Spring is trying to surprise us. It’s the last day of February and the daffodils have all pushed up their flower buds ready to burst into colour. Of course a few have already been up for a week or two – the odd little bunch here and there as if the daffodil community send out some scouts to check out the conditions and report back before they collectively decide the time is right.
It’s not just the daffs though, oh no, the cherry tree outside my front door has a grand total of three tiny pink flowers. There are more birds around and the sunlight is beginning to creep further and further down the back wall of our north facing little garden.
The veggie patch has a few die-hard parsnips, beetroot and carrots but really we’re in the realms of leeks, kale and a bit of spinach. A very sorry selection. The empty beds have been cleared and dug over and those that are destined for hungry vegetables have been fed with a bumper load of rotted chicken muck and covered over to keep the weeds out and give the worms time to do their thing.
Tomato and pepper seeds have germinated on the window-sill propagator and a few seeds sown in the greenhouse awaiting enough heat and light to spring into action.
This year, I’m trying out some early broad beans peas and carrots in the greenhouse to see if I can get a quick crop before temperatures rise to high for them. We’ll see what happens.
It's that time of year when the last of the flowers are in bloom while the leaves are falling from the trees. The vegetable garden is looking well past its prime with only the winter stock of roots and brassicas looking green and pretty. The corn, beans and pumpkins are pretty much done now, though a few courgettes are still hanging in there.
I'll have to start looking at making chutney with those last few bits and bobs but in the meantime, I'm going to see what's feasible for growing in an unheated greenhouse over winter.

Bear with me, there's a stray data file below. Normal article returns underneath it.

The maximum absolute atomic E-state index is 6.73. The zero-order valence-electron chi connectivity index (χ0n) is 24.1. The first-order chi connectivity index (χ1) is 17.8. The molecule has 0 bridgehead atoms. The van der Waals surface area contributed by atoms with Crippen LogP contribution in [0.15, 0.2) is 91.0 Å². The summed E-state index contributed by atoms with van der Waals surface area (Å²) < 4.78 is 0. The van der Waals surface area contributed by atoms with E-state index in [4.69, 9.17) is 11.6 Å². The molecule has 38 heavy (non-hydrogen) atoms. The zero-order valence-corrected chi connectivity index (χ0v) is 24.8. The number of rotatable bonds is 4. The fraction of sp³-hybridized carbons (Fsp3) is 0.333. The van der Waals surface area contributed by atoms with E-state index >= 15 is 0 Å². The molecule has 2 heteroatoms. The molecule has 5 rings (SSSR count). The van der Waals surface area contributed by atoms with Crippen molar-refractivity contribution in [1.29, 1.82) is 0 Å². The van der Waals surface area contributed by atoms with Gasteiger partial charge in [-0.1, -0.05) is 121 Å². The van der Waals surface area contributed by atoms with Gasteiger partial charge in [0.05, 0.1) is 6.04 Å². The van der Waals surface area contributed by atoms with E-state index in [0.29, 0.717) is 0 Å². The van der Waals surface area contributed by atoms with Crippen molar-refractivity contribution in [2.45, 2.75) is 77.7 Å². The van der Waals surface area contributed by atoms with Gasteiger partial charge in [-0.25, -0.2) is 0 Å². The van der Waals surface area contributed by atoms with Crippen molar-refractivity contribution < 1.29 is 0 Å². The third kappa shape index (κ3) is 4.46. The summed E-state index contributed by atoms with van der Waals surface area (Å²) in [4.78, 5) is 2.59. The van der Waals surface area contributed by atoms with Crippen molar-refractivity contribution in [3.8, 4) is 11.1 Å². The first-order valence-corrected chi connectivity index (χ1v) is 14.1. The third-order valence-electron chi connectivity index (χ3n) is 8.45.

After nine long months since our last proper break from work, we're finally on our annual holiday. It's good to take a really good, long break from everything and choose a system shut-down and reboot rather than a melt-down induced one.
Running your own business is rewarding, yes, but nothing ever really prepares you for the longevity of the bloody-hard-work stage, some ten years now. Surely things are supposed to settle down and run themselves? Apparently not. If you're in the same boat, you know how hard it can be to shut off. You need good staff who you can trust to keep things going while you're gone and a will of steel to enable you to put down your phone and switch off your email notifications. Even if you can manage that much, you can easily find yourself using those lazy hours to mentally plan your next business strategy rather than gazing distractedly at the view and deciding whether to have the carrot cake or shortbread slice with that luvly cuppa. Discipline in work and play!
Late summer is a fabulous time to be off. Kids are back at school and most people have already had their holiday and so the hoards are safely back at work. Tourist destinations are coming to the end of their season so it's quieter but not yet late enough to be disappointed by things closing down for the winter. This year, the temperatures are still pretty warm and the skies a clear blue. It reminds me of the summers of my youth, always warm and lasted forever. I don't think its the voice of nostalgia speaking, I genuinely think the seasons have been pretty messed up over the last fifteen to twenty years and we had very mild, very damp weather for so long, we've forgotten what it should be like.
With three weeks of relaxation ahead filled with pasties, scones and tea, I'm sure we'll find ourselves to be happier, calmer people heading into October.